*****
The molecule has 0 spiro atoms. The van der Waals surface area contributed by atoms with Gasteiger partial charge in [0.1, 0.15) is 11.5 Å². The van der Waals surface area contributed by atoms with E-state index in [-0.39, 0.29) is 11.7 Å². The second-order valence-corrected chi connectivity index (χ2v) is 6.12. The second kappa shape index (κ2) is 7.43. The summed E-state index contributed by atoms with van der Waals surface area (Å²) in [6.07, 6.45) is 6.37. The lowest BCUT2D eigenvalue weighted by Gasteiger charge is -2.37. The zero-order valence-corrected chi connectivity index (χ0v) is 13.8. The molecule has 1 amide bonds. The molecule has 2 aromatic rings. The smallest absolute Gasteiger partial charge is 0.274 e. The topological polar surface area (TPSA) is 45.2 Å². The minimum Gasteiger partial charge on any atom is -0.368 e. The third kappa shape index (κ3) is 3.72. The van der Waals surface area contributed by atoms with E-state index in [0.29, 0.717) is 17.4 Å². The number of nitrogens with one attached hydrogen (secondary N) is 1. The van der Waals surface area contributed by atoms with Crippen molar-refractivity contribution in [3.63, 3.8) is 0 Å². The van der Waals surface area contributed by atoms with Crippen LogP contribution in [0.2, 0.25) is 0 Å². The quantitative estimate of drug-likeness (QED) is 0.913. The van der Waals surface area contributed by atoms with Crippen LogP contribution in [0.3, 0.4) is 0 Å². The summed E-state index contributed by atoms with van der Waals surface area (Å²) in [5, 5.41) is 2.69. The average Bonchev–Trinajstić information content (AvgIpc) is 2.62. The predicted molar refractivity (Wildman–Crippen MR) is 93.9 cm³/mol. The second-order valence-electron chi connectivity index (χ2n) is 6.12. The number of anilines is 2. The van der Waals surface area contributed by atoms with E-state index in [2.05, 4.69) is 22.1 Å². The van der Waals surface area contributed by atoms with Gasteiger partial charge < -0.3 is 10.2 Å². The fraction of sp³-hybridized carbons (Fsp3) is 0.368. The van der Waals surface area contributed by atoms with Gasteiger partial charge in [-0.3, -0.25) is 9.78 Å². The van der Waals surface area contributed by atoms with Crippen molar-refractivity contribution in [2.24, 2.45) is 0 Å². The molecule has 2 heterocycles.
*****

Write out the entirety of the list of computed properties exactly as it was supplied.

The molecule has 0 spiro atoms. The van der Waals surface area contributed by atoms with Gasteiger partial charge in [0.1, 0.15) is 11.5 Å². The van der Waals surface area contributed by atoms with E-state index in [-0.39, 0.29) is 11.7 Å². The second-order valence-corrected chi connectivity index (χ2v) is 6.12. The second kappa shape index (κ2) is 7.43. The summed E-state index contributed by atoms with van der Waals surface area (Å²) in [6.07, 6.45) is 6.37. The lowest BCUT2D eigenvalue weighted by Gasteiger charge is -2.37. The zero-order valence-corrected chi connectivity index (χ0v) is 13.8. The molecule has 1 amide bonds. The molecule has 2 aromatic rings. The smallest absolute Gasteiger partial charge is 0.274 e. The topological polar surface area (TPSA) is 45.2 Å². The minimum Gasteiger partial charge on any atom is -0.368 e. The third kappa shape index (κ3) is 3.72. The van der Waals surface area contributed by atoms with E-state index in [0.29, 0.717) is 17.4 Å². The number of nitrogens with one attached hydrogen (secondary N) is 1. The van der Waals surface area contributed by atoms with Crippen molar-refractivity contribution in [3.63, 3.8) is 0 Å². The van der Waals surface area contributed by atoms with Crippen LogP contribution in [0.2, 0.25) is 0 Å². The quantitative estimate of drug-likeness (QED) is 0.913. The van der Waals surface area contributed by atoms with Crippen LogP contribution in [0.3, 0.4) is 0 Å². The summed E-state index contributed by atoms with van der Waals surface area (Å²) in [5, 5.41) is 2.69. The average Bonchev–Trinajstić information content (AvgIpc) is 2.62. The predicted molar refractivity (Wildman–Crippen MR) is 93.9 cm³/mol. The second-order valence-electron chi connectivity index (χ2n) is 6.12. The number of anilines is 2. The van der Waals surface area contributed by atoms with E-state index in [2.05, 4.69) is 22.1 Å². The van der Waals surface area contributed by atoms with Gasteiger partial charge < -0.3 is 10.2 Å². The fraction of sp³-hybridized carbons (Fsp3) is 0.368. The van der Waals surface area contributed by atoms with Gasteiger partial charge in [-0.3, -0.25) is 9.78 Å². The van der Waals surface area contributed by atoms with Crippen molar-refractivity contribution in [2.24, 2.45) is 0 Å². The molecule has 2 heterocycles.